Then, when I finally decided that I needed help and that medication seemed to be the first component of that (or second, after therapy, maybe), I was hit with the reality of how complicated medication really is. I tried one type of medication. It was hard for me to tell if it was working or not. If I had a good day, I was convinced that the medication was to thank. If I was having a bad day (which was often), I became confused. I wanted the medication to work, so badly, but it was so hard to tell if it did. So I tried another type of medication. Same story. So I tried another. And another. I don’t really know for sure how many types of medication I’ve tried… But sometimes it feels like I’ve tried them all, and nothing has seemed to make any difference.

When you’re on medication that is supposed to alter the way your mind works, you can also become hyper-aware of what you feel and think. A lot of side effects of antidepressants can be hard to differentiate from the actual depression itself. Suicidal thoughts, for instance, is a commonly registered side effect of some types of antidepressants. But I would argue that they are also pretty common among people who are depressed. So how do you know if your mental state is just really bad at the moment, or if the medicine you are on is just not right for you? I honestly can’t tell you. It is so hard, and so frustrating, and when you’ve switched medicine five times and you’re still suicidal, you can be tempted to conclude that medicine just does not work for you.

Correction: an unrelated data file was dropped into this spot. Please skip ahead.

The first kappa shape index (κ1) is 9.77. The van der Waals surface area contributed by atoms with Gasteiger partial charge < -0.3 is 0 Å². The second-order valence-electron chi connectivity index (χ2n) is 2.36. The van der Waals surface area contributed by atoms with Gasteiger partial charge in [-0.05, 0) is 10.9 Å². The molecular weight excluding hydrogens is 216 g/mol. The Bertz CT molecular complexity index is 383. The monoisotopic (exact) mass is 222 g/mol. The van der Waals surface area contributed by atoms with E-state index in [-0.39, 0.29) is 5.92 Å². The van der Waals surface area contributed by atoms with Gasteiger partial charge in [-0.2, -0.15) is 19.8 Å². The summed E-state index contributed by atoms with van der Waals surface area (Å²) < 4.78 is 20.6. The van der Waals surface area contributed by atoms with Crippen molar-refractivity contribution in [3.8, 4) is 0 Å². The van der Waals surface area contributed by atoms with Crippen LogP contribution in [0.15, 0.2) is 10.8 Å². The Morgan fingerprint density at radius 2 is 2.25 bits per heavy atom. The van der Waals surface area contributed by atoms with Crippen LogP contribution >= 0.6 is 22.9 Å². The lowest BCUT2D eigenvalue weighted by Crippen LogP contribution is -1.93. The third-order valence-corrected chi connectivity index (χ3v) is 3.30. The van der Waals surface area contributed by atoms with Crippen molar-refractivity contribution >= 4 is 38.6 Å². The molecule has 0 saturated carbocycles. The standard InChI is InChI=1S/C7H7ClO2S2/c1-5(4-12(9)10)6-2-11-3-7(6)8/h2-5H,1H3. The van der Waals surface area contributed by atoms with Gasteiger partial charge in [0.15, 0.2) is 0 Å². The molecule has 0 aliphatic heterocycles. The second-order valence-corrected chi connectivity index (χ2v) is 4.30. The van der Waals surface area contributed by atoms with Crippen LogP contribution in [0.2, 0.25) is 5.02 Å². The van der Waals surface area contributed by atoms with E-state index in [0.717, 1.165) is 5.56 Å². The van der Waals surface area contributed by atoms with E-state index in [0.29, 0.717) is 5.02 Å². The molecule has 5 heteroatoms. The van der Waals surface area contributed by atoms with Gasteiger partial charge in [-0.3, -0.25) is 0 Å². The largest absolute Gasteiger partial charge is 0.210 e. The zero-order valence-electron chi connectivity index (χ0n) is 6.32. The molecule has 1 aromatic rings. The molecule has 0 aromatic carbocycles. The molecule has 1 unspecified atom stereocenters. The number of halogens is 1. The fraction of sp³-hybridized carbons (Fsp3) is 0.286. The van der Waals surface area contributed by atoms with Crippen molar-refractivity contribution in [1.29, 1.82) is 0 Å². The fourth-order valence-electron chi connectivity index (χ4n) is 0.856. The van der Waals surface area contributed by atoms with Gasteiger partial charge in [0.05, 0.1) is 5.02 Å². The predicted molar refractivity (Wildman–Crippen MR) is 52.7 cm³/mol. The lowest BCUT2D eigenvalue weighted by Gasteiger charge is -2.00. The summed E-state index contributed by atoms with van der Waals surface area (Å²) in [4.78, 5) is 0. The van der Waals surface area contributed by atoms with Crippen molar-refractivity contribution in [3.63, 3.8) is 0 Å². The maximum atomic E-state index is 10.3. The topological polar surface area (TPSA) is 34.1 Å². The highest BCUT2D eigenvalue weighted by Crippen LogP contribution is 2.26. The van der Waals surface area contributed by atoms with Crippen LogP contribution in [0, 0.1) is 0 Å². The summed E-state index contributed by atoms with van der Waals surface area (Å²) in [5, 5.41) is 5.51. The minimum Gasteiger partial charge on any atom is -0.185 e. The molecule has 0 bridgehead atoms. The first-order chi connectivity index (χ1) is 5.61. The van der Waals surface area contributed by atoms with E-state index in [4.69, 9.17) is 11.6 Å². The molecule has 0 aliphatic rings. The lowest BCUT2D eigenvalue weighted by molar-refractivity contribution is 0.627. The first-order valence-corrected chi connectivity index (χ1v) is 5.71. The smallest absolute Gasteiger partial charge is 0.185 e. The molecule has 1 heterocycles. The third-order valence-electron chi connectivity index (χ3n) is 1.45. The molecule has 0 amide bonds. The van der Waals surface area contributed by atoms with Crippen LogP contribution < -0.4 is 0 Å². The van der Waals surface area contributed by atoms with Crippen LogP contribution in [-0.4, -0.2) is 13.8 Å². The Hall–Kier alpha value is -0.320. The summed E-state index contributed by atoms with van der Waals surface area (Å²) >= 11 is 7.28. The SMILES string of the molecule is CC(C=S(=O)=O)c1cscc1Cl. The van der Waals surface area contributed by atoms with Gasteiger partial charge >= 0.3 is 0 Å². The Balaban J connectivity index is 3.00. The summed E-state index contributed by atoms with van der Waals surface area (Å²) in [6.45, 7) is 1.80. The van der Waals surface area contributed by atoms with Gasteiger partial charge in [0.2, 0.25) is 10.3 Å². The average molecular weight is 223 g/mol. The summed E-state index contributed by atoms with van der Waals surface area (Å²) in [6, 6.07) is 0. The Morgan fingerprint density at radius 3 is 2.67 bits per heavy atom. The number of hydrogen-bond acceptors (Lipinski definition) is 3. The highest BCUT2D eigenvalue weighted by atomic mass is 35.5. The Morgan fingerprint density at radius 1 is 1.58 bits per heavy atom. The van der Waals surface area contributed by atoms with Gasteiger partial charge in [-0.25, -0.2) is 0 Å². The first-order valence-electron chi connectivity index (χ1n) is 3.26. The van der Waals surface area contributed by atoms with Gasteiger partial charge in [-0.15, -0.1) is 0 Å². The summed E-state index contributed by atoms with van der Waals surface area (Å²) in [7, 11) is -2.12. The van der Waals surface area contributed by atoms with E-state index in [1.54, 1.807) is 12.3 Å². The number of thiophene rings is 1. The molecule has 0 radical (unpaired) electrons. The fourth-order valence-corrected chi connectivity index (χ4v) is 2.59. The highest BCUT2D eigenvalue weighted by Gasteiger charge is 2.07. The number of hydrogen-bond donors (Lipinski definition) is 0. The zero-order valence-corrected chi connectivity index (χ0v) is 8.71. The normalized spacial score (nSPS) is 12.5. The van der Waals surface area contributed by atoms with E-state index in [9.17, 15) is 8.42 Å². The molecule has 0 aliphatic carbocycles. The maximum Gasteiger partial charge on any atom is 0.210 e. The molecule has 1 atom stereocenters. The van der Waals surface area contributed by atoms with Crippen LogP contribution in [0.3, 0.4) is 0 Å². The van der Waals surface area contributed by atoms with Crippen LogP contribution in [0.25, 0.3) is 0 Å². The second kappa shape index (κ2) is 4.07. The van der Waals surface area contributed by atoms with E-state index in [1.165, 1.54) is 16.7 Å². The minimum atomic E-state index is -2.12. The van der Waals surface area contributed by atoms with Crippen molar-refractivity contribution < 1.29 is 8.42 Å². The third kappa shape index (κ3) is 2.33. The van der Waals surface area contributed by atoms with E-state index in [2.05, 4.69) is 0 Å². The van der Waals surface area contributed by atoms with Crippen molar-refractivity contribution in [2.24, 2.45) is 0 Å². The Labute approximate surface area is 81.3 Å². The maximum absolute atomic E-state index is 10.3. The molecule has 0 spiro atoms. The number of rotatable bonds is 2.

I have struggled a lot with constant fatigue. Feeling like the amount of sleep my body needs is closer to 12 hours than the usual 8. I think that’s a symptom of my depression. I don’t really think it has much to do with the medication I’m on. I tried lowering the dose, and I still felt tired, so I upped the dose, and what do you know, I felt tired. I am on the brink of starting a new type of medication, so I have all my fingers crossed that I’ve finally found something that works for me. I see a therapist regularly, and everything in my life seems to be going quite well, so I don’t understand why I am this depressed. Well. Let’s hope this newer type of medication has some positive impact on my psyche. Let’s hope.

What are your thoughts and experiences with medication?

 

 

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I am tired of anxiety controlling me and my life, so now I'M taking control of MY ANXIETY by turning it into a blog. I know that there are far too many people out there struggling with terrible anxiety like I am, and I hope that I might have something to say (or write really, but that doesn't roll off the tongue quite right, does it?) that can offer a small bit of hope for some of you fellow brave people struggling with anxiety. We'll see.